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Paul Millsap is a must-keep for Denver, but his $30 million team option nullifies his candidacy. He’ll only reach the open market if the Nuggets let him, which they won’t do without the intention of re-signing him to a longer-term deal.
Everyone else after him is less than a footnote. Trey Lyles (restricted) finished the season outside the rotation and made just three appearances in the playoffs. The Isaiah Thomas experiment went bust and isn’t worth rebooting unless Jamal Murray or Monte Morris is traded. And Denver made its intentions with Tyler Lydon clear by declining his team option at the end of October.
Reeling in outside help, preferably on the perimeter, is the Nuggets’ bigger concern. They will have access to the non-taxpayer’s mid-level exception ($9.2 million) if they scrimp their spending and can jimmy up some extra breathing room by declining Millsap’s team option and re-signing him at a cheaper price point.
Do they funnel that money into a singular acquisition? Divvy it up among multiple smaller-time pieces? Are they even willing to get into new players for more than a year with Murray, Malik Beasley, Torrey Craig and Juan Hernangomez all scheduled for restricted free agency next summer?
Willie Cauley-Stein is the only Kings free agent worth bouncing around in this space, and his case lost luster as the season trudged on.
Sacramento’s front-line carousel is part of the equation. Neither Marvin Bagley III nor Harry Giles is a true center. But their offensive chemistry noticeably improved later in the year, and they look like the 4-5 of the future. Harrison Barnes and Nemanja Bjelica don’t play Cauley-Stein’s position, but their relevance at the power forward spot creates a logjam that will lead to more time at the 5 for both Bagley and Giles.
Cauley-Stein’s midseason plateau comes into play too. He started off as a Most Improved Player candidate, and his rosier shot profile held the entire year. But that tear ended up screeching to a halt.
“The lob is Cauley-Stein’s friend, but he lacks a defined post move and he doesn’t have a counterattack when his initial move is stymied,” NBC Sports’ James Ham wrote. “In addition, he shot just 31 percent on 200 shot attempts from three-to-10 feet away from the basket. Cauley-Stein also stumbled at the free-throw line for long stretches during the season, finishing with a career-worst 55.1 percent from the charity stripe.”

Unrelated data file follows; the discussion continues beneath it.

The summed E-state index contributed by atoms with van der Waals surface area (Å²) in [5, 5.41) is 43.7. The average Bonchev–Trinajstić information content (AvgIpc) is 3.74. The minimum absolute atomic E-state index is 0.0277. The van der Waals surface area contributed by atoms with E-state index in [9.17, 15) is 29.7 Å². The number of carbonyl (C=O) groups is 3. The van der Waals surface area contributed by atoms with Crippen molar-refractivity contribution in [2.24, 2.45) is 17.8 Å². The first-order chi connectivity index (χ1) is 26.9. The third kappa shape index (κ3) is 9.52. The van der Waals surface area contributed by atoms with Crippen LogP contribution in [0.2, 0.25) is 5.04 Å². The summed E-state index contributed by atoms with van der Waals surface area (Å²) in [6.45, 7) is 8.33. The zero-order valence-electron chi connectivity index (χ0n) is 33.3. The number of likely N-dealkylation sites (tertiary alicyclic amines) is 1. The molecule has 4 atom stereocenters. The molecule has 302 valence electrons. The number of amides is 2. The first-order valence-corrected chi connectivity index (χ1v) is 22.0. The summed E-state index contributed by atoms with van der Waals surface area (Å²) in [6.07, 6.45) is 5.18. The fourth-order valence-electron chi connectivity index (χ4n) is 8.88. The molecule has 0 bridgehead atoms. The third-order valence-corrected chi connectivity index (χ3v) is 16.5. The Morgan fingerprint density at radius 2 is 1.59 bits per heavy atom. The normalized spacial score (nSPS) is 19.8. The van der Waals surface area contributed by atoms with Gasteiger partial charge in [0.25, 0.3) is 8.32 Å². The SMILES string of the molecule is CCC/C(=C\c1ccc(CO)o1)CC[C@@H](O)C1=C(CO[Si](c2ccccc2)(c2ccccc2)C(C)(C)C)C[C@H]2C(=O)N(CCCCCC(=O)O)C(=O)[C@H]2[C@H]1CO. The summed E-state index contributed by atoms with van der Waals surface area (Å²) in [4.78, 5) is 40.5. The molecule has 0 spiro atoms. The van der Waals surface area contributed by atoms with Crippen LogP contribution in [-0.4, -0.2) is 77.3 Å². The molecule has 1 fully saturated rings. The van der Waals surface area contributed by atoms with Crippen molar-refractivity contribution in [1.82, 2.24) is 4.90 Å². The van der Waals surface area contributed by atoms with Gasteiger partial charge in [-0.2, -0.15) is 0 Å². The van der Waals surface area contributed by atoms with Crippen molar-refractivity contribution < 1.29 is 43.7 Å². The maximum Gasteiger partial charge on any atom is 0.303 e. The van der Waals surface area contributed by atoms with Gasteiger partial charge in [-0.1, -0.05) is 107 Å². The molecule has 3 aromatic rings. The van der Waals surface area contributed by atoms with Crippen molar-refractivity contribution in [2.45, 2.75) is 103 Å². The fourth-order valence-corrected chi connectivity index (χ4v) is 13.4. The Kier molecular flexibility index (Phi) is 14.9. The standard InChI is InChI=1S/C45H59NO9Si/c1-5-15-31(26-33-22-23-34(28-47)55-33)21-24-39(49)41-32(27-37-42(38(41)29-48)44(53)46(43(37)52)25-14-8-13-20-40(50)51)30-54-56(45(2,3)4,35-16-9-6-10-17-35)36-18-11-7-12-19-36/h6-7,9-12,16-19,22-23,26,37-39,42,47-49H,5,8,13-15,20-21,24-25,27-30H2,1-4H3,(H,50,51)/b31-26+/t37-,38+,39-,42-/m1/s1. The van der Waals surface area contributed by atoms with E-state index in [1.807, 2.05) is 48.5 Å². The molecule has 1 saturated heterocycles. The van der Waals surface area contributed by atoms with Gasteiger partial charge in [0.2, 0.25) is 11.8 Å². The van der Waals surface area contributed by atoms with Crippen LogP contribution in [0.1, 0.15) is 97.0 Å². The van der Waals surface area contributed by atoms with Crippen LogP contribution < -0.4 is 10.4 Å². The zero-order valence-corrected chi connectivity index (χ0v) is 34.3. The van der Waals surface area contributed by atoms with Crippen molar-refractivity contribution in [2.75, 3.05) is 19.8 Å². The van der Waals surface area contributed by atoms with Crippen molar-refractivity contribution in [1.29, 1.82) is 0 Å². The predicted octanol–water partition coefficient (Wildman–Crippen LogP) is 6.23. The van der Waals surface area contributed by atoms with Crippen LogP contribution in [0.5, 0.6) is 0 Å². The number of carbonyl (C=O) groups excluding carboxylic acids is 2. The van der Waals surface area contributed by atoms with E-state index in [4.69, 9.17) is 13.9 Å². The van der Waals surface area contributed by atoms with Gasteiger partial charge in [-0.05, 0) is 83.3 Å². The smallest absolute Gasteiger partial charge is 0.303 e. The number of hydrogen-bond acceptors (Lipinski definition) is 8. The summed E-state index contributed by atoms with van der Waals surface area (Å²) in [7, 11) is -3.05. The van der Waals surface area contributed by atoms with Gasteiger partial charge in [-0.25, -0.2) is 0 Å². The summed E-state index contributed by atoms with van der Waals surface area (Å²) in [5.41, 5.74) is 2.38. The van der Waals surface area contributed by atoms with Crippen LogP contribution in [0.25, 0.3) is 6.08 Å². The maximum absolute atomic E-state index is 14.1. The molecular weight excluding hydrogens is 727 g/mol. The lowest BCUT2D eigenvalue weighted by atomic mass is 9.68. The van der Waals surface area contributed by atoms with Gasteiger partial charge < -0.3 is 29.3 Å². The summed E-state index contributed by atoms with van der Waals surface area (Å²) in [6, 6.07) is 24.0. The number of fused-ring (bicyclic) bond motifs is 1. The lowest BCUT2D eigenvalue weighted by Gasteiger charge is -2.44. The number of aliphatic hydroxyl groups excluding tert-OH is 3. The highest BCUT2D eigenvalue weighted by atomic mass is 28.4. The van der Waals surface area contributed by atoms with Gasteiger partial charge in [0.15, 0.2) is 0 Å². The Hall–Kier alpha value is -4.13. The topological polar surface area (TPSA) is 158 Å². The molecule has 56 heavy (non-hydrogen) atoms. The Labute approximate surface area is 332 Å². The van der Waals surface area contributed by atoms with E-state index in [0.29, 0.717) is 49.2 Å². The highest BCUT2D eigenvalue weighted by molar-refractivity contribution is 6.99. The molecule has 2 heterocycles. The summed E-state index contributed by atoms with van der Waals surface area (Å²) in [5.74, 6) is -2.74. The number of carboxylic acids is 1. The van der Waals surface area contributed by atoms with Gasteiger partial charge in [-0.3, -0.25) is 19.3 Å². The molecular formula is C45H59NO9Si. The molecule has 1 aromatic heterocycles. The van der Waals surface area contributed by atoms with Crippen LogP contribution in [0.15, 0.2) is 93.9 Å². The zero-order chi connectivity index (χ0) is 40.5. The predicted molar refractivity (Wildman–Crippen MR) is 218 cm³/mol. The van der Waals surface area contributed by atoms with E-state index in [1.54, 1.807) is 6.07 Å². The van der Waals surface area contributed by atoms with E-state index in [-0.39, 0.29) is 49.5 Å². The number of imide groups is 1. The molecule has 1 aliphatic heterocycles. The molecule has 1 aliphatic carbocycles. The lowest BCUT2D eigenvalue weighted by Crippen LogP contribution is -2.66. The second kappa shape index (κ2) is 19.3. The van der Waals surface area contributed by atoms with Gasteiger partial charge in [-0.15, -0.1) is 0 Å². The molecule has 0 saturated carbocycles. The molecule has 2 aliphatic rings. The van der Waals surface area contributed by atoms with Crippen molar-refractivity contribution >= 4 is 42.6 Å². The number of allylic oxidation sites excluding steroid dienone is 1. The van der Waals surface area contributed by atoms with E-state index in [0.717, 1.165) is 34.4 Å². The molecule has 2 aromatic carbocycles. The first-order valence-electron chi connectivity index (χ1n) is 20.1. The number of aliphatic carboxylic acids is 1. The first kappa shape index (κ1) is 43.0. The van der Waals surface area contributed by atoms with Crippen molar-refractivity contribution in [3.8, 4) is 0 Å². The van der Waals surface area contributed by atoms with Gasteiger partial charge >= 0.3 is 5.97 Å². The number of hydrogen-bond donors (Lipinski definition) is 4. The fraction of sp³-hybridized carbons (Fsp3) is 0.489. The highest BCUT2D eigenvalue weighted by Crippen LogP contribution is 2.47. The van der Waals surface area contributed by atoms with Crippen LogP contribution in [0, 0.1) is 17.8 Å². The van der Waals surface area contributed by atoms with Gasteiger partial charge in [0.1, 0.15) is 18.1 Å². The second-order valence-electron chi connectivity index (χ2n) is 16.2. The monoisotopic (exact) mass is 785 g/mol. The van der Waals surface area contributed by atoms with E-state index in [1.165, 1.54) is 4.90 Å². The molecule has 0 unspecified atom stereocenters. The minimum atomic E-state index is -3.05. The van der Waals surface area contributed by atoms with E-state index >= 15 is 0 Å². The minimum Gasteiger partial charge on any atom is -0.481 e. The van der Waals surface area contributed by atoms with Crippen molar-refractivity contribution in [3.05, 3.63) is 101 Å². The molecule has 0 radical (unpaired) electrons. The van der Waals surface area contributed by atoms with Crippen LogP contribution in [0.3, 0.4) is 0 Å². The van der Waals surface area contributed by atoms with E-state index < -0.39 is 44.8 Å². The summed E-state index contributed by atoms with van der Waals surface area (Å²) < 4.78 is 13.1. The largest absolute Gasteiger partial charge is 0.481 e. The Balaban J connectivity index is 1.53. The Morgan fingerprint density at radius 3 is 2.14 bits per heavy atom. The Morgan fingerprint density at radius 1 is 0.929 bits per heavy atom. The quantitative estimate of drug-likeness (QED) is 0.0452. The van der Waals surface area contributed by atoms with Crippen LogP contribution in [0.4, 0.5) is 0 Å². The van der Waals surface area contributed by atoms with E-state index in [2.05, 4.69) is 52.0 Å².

Unaddressed defensive struggles seal the deal. Cauley-Stein is too long and springy to be a non-factor around the rim. He doesn’t block a ton of shots, and opponents converted 66.5 percent of their opportunities at the basket against him—the worst mark of his career.
That leakiness is compounded by overstated switchability. He was dubbed an all-over defender entering the NBA and has yet to make good on that reputation. His outside closeouts are uninspiring, and he doesn’t do much to dissuade dribble drives in space. The Kings will live if he leaves.
Utah doesn’t want for control over its roster. Derrick Favors, Kyle Korver, Raul Neto, Georges Niang and Royce O’Neale all have partially or non-guaranteed salaries for 2019-20, and the team’s short list of actual free agents is populated by backups (Thabo Sefolosha, Ekpe Udoh).
Ricky Rubio’s future looms as the toughest call, and that doesn’t say much. The Jazz need to get Donovan Mitchell a backcourt running mate who can create his own shots off the dribble or consistently knock down standstill jumpers while he runs the offense. Rubio doesn’t fit either bill.
The Jazz’s most pressing priority is determining how much cap space they need. They have access to between $16 and $20 million in wiggle room, but they’ll need to waive Favors, whose salary guarantees on July 6, to enter the max-contract discussion.
Worrying about Rubio’s next deal isn’t part of that equation. He’ll be there if the Jazz have to dig deep into their bag of contingencies, but their best-case offseason doesn’t include bringing him back as a starter.